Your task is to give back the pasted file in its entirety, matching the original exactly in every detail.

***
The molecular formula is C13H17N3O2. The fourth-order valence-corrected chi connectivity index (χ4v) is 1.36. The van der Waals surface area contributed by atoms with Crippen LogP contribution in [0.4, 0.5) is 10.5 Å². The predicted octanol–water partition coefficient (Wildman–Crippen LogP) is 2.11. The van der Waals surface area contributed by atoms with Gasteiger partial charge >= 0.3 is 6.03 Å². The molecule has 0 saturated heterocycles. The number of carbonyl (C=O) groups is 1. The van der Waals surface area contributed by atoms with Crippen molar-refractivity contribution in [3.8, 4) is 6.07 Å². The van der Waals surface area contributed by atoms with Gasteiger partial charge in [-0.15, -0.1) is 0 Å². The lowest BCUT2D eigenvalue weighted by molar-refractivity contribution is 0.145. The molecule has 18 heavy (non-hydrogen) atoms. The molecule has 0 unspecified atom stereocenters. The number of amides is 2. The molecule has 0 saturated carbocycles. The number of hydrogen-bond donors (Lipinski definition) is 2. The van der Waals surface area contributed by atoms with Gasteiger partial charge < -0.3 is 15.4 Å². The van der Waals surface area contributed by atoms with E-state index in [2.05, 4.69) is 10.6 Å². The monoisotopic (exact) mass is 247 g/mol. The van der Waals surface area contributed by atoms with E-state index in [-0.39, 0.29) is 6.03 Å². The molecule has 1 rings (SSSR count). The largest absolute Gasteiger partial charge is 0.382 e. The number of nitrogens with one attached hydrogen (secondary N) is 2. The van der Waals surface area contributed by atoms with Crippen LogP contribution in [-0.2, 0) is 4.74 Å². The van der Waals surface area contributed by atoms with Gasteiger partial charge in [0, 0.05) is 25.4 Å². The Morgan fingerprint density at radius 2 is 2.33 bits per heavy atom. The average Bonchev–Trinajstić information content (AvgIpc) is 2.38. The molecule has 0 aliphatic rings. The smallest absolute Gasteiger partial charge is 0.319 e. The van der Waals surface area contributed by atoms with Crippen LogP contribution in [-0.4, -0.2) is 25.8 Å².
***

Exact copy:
The molecular formula is C13H17N3O2. The fourth-order valence-corrected chi connectivity index (χ4v) is 1.36. The van der Waals surface area contributed by atoms with Crippen LogP contribution in [0.4, 0.5) is 10.5 Å². The predicted octanol–water partition coefficient (Wildman–Crippen LogP) is 2.11. The van der Waals surface area contributed by atoms with Gasteiger partial charge >= 0.3 is 6.03 Å². The molecule has 0 saturated heterocycles. The number of carbonyl (C=O) groups is 1. The van der Waals surface area contributed by atoms with Crippen molar-refractivity contribution in [3.8, 4) is 6.07 Å². The van der Waals surface area contributed by atoms with Gasteiger partial charge in [-0.15, -0.1) is 0 Å². The lowest BCUT2D eigenvalue weighted by molar-refractivity contribution is 0.145. The molecule has 18 heavy (non-hydrogen) atoms. The molecule has 0 unspecified atom stereocenters. The number of amides is 2. The molecule has 0 saturated carbocycles. The number of hydrogen-bond donors (Lipinski definition) is 2. The van der Waals surface area contributed by atoms with Gasteiger partial charge < -0.3 is 15.4 Å². The van der Waals surface area contributed by atoms with E-state index in [2.05, 4.69) is 10.6 Å². The monoisotopic (exact) mass is 247 g/mol. The van der Waals surface area contributed by atoms with E-state index in [-0.39, 0.29) is 6.03 Å². The molecule has 1 rings (SSSR count). The largest absolute Gasteiger partial charge is 0.382 e. The number of nitrogens with one attached hydrogen (secondary N) is 2. The van der Waals surface area contributed by atoms with Crippen LogP contribution in [-0.2, 0) is 4.74 Å². The van der Waals surface area contributed by atoms with Gasteiger partial charge in [0, 0.05) is 25.4 Å². The Morgan fingerprint density at radius 2 is 2.33 bits per heavy atom. The average Bonchev–Trinajstić information content (AvgIpc) is 2.38. The molecule has 0 aliphatic rings. The smallest absolute Gasteiger partial charge is 0.319 e. The van der Waals surface area contributed by atoms with Crippen LogP contribution in [-0.4, -0.2) is 25.8 Å².